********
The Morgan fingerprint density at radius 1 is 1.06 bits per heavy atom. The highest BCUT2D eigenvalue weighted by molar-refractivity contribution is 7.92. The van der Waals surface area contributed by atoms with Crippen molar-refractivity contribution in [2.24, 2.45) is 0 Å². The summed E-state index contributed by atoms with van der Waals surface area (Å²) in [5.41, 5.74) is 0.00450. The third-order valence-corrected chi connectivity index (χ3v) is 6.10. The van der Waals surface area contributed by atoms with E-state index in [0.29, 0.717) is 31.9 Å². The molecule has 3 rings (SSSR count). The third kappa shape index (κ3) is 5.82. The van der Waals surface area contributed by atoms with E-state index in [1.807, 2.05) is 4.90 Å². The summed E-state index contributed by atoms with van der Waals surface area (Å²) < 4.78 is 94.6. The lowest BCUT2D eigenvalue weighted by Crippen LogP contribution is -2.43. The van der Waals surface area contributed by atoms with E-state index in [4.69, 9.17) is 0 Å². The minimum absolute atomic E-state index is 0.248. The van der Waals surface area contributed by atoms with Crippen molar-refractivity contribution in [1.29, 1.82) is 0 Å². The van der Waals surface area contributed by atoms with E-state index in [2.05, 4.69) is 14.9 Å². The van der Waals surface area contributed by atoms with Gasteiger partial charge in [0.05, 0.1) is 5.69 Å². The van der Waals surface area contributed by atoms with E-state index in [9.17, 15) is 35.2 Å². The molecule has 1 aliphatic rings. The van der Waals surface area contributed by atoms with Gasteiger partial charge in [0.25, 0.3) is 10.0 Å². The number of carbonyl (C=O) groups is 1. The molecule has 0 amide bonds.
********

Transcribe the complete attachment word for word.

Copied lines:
The Morgan fingerprint density at radius 1 is 1.06 bits per heavy atom. The highest BCUT2D eigenvalue weighted by molar-refractivity contribution is 7.92. The van der Waals surface area contributed by atoms with Crippen molar-refractivity contribution in [2.24, 2.45) is 0 Å². The summed E-state index contributed by atoms with van der Waals surface area (Å²) in [5.41, 5.74) is 0.00450. The third-order valence-corrected chi connectivity index (χ3v) is 6.10. The van der Waals surface area contributed by atoms with E-state index in [0.29, 0.717) is 31.9 Å². The molecule has 3 rings (SSSR count). The third kappa shape index (κ3) is 5.82. The van der Waals surface area contributed by atoms with E-state index in [1.807, 2.05) is 4.90 Å². The summed E-state index contributed by atoms with van der Waals surface area (Å²) < 4.78 is 94.6. The lowest BCUT2D eigenvalue weighted by Crippen LogP contribution is -2.43. The van der Waals surface area contributed by atoms with E-state index in [4.69, 9.17) is 0 Å². The minimum absolute atomic E-state index is 0.248. The van der Waals surface area contributed by atoms with Crippen molar-refractivity contribution in [1.29, 1.82) is 0 Å². The van der Waals surface area contributed by atoms with E-state index in [2.05, 4.69) is 14.9 Å². The van der Waals surface area contributed by atoms with Gasteiger partial charge in [0.05, 0.1) is 5.69 Å². The van der Waals surface area contributed by atoms with E-state index in [9.17, 15) is 35.2 Å². The molecule has 1 aliphatic rings. The van der Waals surface area contributed by atoms with Gasteiger partial charge in [0.25, 0.3) is 10.0 Å². The number of carbonyl (C=O) groups is 1. The molecule has 0 amide bonds.